I am frequently asked by clients and reporters what is the key ingredient to entrepreneurial success.
- A great idea?
- Financial backing?
- A charismatic founder?
- A bulletproof business plan?
- Great selling skills?
These things can certainly help. But what will make or break your entrepreneurial journey is:
The ability to be a scientist.
What I mean specifically about being a scientist is willingness to:
- Create a working hypothesis and test it
- Observe results with curiosity, not judgment
- Ask why
- Tweak. Retest. Observe. Ask why. Tweak again.
When you view the entrepreneurial journey as a series of experiments, it is interesting and intellectually stimulating, and a puzzle to be solved.
When you view it is an epic Hollywood drama of sweeping success or crushing failure, chances are you will not last very long, and be an emotional wreck.
Let’s imagine Groupon’s marketing team meeting on Monday morning after their Superbowl advertisements:
Groupon, the Scientists: “Well that was fascinating.! We had the hypothesis that spoofing serious social issues in our commercials would be hilarious and garner new fans. The results show that we just spent millions of dollars to invoke mass ire. I wonder why that happened and how we can turn this experience into something positive?”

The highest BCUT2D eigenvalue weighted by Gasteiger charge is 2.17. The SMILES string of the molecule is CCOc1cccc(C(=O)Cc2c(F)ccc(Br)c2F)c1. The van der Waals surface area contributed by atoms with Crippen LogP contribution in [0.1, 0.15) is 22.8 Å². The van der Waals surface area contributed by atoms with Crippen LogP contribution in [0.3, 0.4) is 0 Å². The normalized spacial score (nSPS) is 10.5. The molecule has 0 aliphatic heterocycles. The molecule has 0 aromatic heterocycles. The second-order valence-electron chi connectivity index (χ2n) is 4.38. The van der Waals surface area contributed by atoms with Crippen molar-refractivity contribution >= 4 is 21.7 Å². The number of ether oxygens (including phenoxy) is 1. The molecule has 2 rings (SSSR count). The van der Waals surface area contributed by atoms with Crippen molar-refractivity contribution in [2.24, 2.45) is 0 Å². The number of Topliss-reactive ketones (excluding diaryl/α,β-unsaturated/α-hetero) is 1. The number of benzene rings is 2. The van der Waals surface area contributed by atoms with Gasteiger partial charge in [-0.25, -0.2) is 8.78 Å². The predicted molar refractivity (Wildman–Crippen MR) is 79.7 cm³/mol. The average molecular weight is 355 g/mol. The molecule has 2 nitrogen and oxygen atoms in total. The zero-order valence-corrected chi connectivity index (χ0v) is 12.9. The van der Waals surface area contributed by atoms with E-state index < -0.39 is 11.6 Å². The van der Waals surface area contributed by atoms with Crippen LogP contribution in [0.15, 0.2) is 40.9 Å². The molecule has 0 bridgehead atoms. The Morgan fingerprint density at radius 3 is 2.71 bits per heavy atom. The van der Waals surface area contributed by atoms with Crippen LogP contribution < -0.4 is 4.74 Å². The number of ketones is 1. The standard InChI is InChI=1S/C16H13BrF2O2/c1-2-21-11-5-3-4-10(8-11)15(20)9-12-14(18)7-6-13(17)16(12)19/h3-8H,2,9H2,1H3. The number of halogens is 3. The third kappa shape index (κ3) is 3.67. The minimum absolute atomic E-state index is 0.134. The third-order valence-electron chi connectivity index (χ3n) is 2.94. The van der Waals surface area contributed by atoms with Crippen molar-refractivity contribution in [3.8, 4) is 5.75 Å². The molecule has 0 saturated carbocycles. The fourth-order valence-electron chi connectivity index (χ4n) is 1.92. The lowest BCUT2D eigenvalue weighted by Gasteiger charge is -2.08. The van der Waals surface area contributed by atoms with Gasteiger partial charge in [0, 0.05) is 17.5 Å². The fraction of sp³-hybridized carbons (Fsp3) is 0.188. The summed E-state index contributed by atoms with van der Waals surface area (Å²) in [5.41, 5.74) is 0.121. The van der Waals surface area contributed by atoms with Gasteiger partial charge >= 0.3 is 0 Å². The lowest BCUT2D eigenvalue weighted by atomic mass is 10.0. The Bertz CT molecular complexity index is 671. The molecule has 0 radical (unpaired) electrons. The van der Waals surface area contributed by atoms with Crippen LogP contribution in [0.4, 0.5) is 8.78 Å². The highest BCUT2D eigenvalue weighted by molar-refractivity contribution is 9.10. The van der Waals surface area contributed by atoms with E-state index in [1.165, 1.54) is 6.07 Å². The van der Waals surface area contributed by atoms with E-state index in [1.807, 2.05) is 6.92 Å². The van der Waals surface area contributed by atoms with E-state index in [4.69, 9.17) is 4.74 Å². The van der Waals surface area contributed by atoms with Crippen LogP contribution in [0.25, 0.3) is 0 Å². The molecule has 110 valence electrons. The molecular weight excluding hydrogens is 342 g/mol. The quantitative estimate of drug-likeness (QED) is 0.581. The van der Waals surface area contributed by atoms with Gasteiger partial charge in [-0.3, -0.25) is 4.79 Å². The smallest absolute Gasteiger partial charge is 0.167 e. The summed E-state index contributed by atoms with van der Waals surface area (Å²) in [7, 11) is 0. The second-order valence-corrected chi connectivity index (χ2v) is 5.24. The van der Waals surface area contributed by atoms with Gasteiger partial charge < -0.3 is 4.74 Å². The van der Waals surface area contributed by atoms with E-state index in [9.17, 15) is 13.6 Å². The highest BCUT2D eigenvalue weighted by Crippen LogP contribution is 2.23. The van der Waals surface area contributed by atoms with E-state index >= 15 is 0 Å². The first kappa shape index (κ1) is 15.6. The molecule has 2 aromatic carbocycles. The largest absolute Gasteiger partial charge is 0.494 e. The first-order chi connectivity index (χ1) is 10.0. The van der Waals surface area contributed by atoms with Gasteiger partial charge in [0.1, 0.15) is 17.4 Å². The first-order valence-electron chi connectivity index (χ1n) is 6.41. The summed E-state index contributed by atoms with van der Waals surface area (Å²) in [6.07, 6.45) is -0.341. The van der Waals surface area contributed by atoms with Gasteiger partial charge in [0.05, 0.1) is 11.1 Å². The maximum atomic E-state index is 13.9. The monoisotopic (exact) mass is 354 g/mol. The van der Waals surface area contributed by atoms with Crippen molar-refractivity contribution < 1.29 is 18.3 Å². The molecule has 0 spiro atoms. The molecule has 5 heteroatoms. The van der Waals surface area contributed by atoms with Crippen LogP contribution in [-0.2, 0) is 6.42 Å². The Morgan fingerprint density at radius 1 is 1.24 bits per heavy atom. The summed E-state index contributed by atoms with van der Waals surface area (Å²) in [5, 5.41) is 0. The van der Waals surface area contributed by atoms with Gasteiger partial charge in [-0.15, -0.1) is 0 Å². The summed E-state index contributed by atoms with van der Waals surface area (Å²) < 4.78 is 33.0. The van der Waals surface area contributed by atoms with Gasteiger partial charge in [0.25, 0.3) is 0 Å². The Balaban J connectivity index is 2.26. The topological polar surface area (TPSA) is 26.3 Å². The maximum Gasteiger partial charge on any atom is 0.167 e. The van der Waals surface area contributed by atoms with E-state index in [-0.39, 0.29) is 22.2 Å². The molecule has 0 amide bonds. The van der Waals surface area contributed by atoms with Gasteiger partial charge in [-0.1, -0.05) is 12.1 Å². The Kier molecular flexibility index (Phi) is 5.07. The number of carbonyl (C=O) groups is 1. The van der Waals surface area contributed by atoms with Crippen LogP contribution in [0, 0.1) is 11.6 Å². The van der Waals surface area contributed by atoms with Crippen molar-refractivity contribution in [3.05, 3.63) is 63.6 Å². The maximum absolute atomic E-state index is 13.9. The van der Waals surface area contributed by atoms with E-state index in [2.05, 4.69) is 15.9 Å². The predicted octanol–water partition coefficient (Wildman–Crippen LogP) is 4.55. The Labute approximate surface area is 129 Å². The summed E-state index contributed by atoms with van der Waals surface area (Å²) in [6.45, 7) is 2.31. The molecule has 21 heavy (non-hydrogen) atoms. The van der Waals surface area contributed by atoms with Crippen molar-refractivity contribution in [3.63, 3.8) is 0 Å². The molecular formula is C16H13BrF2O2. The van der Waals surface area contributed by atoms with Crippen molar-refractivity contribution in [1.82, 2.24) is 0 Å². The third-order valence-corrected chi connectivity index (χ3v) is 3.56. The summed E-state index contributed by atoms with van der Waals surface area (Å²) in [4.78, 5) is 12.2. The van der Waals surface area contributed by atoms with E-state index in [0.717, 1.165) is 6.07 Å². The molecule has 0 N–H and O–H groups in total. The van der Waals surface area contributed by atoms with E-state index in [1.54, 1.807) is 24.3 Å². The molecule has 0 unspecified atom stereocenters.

Groupon, the Hollywood Producer : “You are all a group of total idiots. Whoever signed off on that marketing campaign is fired. Let’s find a way to cover our ass as quickly as possible.”
Notice the difference?
Few people are as enthusiastic, and relentless, about testing than my friend Ramit Sethi. In a recent post, he lays out numerous examples of the power of testing your assumptions (FYI there is a bit of Not Safe for Work language in the piece). My favorite is the best man who spent 7 months perfecting a wedding toast. Now that is a friend you want to have!
Brian Clark of Copyblogger shares the same enthusiasm for testing, described in his 7 Small Tweaks That Boost Conversion. Who would have known that given a choice, more people would click a button that says “It’s free” rather than “Sign up free” or “Free Signup.” Or that changing a sign-up button color from green to red would boost conversion by 21%? Brian Clark would know, because he has built a thriving business sharing tips on tiny twists and tweaks that add up to successful online commerce.
I share some more examples in an interview in The New York Times today on the topic of Testing the Entrepreneurial Life.
So if you find yourself with a thought like:
“I knew I should never have approached that store with an offer to sell my spicy almonds, they rejected me!”
Put on your scientist hat and think instead:
“How fascinating! I thought the store would be excited about selling my spicy almonds but they were not. I wonder why?”